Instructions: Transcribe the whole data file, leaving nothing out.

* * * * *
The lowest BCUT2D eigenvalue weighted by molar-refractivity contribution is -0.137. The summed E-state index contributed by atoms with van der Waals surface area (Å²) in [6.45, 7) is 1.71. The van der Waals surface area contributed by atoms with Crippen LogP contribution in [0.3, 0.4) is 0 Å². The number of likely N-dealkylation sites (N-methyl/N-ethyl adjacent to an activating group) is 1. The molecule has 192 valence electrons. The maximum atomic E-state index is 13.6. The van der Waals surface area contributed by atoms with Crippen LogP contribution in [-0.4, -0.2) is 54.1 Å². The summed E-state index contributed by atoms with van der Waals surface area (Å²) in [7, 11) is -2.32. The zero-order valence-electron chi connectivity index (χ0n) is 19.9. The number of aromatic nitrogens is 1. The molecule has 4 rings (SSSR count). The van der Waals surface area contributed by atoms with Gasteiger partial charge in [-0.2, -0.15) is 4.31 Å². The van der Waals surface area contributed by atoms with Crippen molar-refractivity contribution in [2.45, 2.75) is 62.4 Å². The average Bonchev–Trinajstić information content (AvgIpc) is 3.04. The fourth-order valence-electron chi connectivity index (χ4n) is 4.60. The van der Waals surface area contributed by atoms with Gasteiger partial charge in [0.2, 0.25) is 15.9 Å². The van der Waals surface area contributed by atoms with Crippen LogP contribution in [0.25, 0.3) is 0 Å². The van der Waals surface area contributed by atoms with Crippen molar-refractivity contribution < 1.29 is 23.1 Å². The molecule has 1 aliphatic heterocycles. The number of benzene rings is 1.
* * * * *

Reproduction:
The lowest BCUT2D eigenvalue weighted by molar-refractivity contribution is -0.137. The summed E-state index contributed by atoms with van der Waals surface area (Å²) in [6.45, 7) is 1.71. The van der Waals surface area contributed by atoms with Crippen LogP contribution in [0.3, 0.4) is 0 Å². The number of likely N-dealkylation sites (N-methyl/N-ethyl adjacent to an activating group) is 1. The molecule has 192 valence electrons. The maximum atomic E-state index is 13.6. The van der Waals surface area contributed by atoms with Crippen LogP contribution in [-0.4, -0.2) is 54.1 Å². The summed E-state index contributed by atoms with van der Waals surface area (Å²) in [7, 11) is -2.32. The zero-order valence-electron chi connectivity index (χ0n) is 19.9. The number of aromatic nitrogens is 1. The molecule has 4 rings (SSSR count). The van der Waals surface area contributed by atoms with Gasteiger partial charge in [-0.2, -0.15) is 4.31 Å². The van der Waals surface area contributed by atoms with Crippen molar-refractivity contribution in [2.45, 2.75) is 62.4 Å². The average Bonchev–Trinajstić information content (AvgIpc) is 3.04. The fourth-order valence-electron chi connectivity index (χ4n) is 4.60. The van der Waals surface area contributed by atoms with Gasteiger partial charge in [0.2, 0.25) is 15.9 Å². The van der Waals surface area contributed by atoms with Crippen LogP contribution in [0.25, 0.3) is 0 Å². The van der Waals surface area contributed by atoms with Crippen molar-refractivity contribution < 1.29 is 23.1 Å². The molecule has 1 aliphatic heterocycles. The number of benzene rings is 1.